Strength & Conditioning
Tennis is a game with physical demands that are unlike those of any other sport. The nature of the game, with its multiple variables — match length, point duration, court surfaces, shot selection, strategy and weather — all contribute to the physical nature of the game. As strength and conditioning coaches, our goal is to design training programs that will reduce the risk of injury while maximizing the athleticism and tennis performance of our players. While it is now generally accepted that prior to the age of 14, sports performance training should be generalized and focused on developing overall athleticism, once an athlete reaches his mid teens, training should be more sport specific, taking into account the multiple variables inherent in the game.
Tennis requires multiples bursts of short acceleration, repeated 100’s of times throughout the course of a practice session or match. Match length may vary from less than one hour to possibly four hours or more in a five set match. Point duration varies depending on court surface, level of play and different styles of play. In order to be successful, a player must be well trained both aerobically and anaerobically to not only perform well during the point, but to recover adequately between points and during changeovers.
Speed & Agility
Speed and agility are essential for success at all levels of tennis. The variability of every shot in tennis — velocity, different type of spin and placement on the court — require a player to have fast reaction times and an explosive first step speed. A player must have the ability to move well in multiple directions. Not only must a player be able to accelerate to get to a position on the court, the player must be able to decelerate under control to be stable in order to execute a return and recover for the next shot.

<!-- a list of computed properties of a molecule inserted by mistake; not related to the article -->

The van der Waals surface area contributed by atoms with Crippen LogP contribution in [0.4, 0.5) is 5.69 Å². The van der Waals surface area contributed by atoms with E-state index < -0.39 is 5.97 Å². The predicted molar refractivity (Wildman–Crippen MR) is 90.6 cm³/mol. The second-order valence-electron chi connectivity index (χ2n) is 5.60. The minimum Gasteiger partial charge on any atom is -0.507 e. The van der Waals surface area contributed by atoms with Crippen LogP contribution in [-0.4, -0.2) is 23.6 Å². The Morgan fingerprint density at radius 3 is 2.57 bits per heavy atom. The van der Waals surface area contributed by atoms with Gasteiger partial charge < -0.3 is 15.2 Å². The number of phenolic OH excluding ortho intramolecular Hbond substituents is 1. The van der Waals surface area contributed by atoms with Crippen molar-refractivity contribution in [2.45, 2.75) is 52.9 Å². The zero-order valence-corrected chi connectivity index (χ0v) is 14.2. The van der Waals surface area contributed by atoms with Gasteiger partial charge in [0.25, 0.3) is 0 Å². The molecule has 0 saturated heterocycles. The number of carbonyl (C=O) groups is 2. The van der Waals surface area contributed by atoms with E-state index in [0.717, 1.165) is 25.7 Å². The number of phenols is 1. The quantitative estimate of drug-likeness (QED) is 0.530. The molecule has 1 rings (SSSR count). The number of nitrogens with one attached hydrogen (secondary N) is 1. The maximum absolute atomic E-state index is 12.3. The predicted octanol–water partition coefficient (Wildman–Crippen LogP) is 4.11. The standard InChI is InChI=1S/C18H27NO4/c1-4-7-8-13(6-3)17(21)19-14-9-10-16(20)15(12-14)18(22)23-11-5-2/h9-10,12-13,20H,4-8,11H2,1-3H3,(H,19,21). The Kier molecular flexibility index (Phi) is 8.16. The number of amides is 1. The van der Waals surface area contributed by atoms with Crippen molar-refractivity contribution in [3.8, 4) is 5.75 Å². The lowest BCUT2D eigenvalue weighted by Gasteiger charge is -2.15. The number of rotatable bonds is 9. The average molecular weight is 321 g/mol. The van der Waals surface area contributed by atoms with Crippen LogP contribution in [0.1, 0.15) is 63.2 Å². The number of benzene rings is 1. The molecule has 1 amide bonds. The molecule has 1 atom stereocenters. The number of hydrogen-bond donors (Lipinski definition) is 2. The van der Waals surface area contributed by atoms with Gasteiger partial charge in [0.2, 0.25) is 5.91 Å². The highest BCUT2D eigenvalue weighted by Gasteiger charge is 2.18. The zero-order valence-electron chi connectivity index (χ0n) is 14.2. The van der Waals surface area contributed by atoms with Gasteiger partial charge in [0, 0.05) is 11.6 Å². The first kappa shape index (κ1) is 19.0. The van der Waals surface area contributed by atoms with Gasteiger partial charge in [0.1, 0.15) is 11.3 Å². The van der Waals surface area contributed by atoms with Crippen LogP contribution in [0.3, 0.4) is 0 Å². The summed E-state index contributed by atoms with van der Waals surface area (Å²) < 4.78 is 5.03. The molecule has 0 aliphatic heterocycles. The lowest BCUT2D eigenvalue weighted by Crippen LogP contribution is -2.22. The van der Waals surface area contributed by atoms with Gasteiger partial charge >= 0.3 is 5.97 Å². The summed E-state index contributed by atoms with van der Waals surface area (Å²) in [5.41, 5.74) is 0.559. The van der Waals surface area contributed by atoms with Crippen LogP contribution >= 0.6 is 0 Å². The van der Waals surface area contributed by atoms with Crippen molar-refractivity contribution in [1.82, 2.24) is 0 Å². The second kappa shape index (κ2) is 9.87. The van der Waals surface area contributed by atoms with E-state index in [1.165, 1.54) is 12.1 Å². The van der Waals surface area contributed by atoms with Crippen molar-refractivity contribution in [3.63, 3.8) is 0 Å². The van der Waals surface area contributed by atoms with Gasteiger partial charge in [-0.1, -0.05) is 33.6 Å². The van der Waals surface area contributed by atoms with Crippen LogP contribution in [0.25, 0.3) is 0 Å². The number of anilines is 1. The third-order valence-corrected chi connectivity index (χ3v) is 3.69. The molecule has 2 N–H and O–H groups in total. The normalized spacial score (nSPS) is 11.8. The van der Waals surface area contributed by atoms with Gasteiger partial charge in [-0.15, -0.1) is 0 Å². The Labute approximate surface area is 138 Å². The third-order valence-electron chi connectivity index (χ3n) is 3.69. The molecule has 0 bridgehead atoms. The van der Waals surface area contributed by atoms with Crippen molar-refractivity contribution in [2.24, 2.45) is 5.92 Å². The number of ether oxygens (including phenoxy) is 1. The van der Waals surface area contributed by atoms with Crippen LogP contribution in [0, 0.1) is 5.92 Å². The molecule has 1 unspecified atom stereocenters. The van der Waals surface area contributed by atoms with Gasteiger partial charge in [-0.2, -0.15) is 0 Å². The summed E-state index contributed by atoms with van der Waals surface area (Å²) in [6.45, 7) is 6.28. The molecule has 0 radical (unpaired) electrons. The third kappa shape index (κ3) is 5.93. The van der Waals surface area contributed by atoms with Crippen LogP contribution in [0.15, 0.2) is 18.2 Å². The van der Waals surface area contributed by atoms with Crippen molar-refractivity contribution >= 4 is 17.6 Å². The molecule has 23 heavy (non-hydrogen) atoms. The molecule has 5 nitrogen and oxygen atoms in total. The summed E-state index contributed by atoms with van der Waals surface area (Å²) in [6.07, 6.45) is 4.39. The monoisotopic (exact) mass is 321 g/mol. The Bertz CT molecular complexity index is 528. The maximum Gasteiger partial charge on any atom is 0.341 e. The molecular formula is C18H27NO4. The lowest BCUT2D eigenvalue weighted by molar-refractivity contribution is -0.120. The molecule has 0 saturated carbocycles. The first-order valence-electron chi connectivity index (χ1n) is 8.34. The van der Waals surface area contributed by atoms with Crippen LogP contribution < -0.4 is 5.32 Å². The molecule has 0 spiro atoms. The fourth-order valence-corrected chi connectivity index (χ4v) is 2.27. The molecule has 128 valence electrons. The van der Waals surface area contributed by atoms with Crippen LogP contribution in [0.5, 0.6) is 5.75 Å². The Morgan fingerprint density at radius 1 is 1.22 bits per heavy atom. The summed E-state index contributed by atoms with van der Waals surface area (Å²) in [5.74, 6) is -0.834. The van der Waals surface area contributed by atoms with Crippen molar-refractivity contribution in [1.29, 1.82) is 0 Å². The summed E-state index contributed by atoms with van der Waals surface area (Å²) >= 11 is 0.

Full body strength is required not only for the execution of powerful strokes and efficient movement on the court, but for injury prevention as well. A great deal of emphasis is now being placed on core and joint stability as this is protective for ligaments, tendons and overall joint integrity, as well as allowing for full, controlled range of motion in the joint.
Mobility & Flexibility
Perhaps the biggest trend recently in physical training at the highest levels of tennis is the emphasis on mobility and flexibility. The nature of tennis tends to lead to muscle imbalances which decreases joint range of motion, altered biomechanical movement patterns, decreased force production and an increased risk of injury. Walk into any gym at an ATP/WTA event and you will witness the top players in the world not “pumping iron,” but rather foam rolling, band stretching and using a variety of different types of equipment to restore and maintain joint mobility.
The game of tennis has been rapidly changing over recent years. The physical nature of the game is constantly increasing. Trends in sports performance training are constantly evolving as well. The well-informed strength and conditioning coach will take these new trends into account in designing the most safe and effective training programs to optimally help his players perform and meet these increasing physical demands.